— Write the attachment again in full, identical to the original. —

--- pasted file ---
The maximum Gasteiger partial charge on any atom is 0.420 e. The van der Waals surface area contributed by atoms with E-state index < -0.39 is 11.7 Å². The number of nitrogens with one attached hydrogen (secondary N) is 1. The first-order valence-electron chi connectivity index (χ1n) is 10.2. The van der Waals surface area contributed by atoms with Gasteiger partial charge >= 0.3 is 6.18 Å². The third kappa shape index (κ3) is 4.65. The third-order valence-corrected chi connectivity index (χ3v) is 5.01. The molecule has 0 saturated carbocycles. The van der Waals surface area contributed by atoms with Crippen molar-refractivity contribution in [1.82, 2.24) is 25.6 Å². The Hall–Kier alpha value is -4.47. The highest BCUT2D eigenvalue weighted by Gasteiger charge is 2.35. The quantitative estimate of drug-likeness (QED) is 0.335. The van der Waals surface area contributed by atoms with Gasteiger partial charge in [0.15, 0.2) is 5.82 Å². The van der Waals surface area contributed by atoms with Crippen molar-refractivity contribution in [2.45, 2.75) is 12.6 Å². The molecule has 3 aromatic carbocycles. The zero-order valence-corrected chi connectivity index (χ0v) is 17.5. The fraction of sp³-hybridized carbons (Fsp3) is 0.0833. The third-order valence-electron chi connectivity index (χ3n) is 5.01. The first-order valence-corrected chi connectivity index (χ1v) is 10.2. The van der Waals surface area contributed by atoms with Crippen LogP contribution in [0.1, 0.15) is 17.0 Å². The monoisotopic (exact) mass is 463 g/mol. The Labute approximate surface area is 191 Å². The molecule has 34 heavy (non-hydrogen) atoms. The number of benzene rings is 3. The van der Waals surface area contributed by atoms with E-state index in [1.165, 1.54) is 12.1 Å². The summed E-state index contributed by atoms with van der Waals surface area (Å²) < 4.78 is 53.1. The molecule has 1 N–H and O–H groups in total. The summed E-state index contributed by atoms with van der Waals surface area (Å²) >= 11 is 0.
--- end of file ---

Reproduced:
The maximum Gasteiger partial charge on any atom is 0.420 e. The van der Waals surface area contributed by atoms with E-state index < -0.39 is 11.7 Å². The number of nitrogens with one attached hydrogen (secondary N) is 1. The first-order valence-electron chi connectivity index (χ1n) is 10.2. The van der Waals surface area contributed by atoms with Gasteiger partial charge >= 0.3 is 6.18 Å². The third kappa shape index (κ3) is 4.65. The third-order valence-corrected chi connectivity index (χ3v) is 5.01. The molecule has 0 saturated carbocycles. The van der Waals surface area contributed by atoms with Crippen molar-refractivity contribution in [1.82, 2.24) is 25.6 Å². The Hall–Kier alpha value is -4.47. The highest BCUT2D eigenvalue weighted by Gasteiger charge is 2.35. The quantitative estimate of drug-likeness (QED) is 0.335. The van der Waals surface area contributed by atoms with Gasteiger partial charge in [0.15, 0.2) is 5.82 Å². The van der Waals surface area contributed by atoms with Crippen molar-refractivity contribution in [2.45, 2.75) is 12.6 Å². The molecule has 3 aromatic carbocycles. The zero-order valence-corrected chi connectivity index (χ0v) is 17.5. The fraction of sp³-hybridized carbons (Fsp3) is 0.0833. The third-order valence-electron chi connectivity index (χ3n) is 5.01. The first-order valence-corrected chi connectivity index (χ1v) is 10.2. The van der Waals surface area contributed by atoms with Crippen LogP contribution in [0.1, 0.15) is 17.0 Å². The monoisotopic (exact) mass is 463 g/mol. The Labute approximate surface area is 191 Å². The molecule has 34 heavy (non-hydrogen) atoms. The number of benzene rings is 3. The van der Waals surface area contributed by atoms with E-state index in [1.165, 1.54) is 12.1 Å². The summed E-state index contributed by atoms with van der Waals surface area (Å²) < 4.78 is 53.1. The molecule has 1 N–H and O–H groups in total. The summed E-state index contributed by atoms with van der Waals surface area (Å²) >= 11 is 0.